The ownership of property in Florida is not always straightforward. There are a variety of situations where a dispute could arise over a property title. A quiet title action is a legal proceeding that aims to resolve disputes over a property title and clarify who owns the property.
When is a quiet title action necessary?
A quiet title action is necessary when there is disagreement or confusion about whose name should be on the title of a specific piece of real estate. Here are some situations that can lead to quiet title actions:
• It is unclear who owns the property after the property owner died.
• The mortgage lender did not properly transfer the title after the mortgage was paid off.
• The property was left vacant for a long time, and outside parties claimed it.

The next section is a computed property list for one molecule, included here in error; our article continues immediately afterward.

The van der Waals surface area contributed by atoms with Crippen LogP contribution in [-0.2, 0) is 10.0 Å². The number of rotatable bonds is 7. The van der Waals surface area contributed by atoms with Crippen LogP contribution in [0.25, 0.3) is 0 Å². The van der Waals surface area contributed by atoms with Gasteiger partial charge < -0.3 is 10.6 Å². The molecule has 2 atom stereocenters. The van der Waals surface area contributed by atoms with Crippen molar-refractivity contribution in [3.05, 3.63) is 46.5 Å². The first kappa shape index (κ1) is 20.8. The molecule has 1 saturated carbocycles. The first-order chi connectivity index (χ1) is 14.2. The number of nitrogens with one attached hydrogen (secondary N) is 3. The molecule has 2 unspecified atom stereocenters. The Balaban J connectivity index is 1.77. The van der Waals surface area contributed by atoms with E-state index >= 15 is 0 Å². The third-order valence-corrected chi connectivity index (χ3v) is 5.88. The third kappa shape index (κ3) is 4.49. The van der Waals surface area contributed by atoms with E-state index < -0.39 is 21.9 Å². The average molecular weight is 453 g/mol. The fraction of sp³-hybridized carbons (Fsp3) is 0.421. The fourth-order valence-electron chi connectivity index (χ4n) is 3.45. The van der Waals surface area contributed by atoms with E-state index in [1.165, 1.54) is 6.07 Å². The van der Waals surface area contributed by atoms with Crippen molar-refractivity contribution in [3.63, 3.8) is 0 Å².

• The previous owner created a quitclaim deed but didn’t clear up issues with the title.
• Outside parties are illegally occupying the property and trying to claim it.
• There is a dispute over ownership of the property because of a property lien.
What happens after a quiet title action?
After a quiet title action is settled, the owner of the property title should be made clear. If the court ruled in favor of the plaintiff, then the plaintiff will be the legal owner of the property. The plaintiff will also be protected from any further ownership claims that might be made against their property.
What a quiet title action can’t do
There are some property title issues that a quiet title action can’t resolve. For example, if the current legal owner of a property has a complaint against the previous owner, a quiet title action can’t be used to clear up these issues.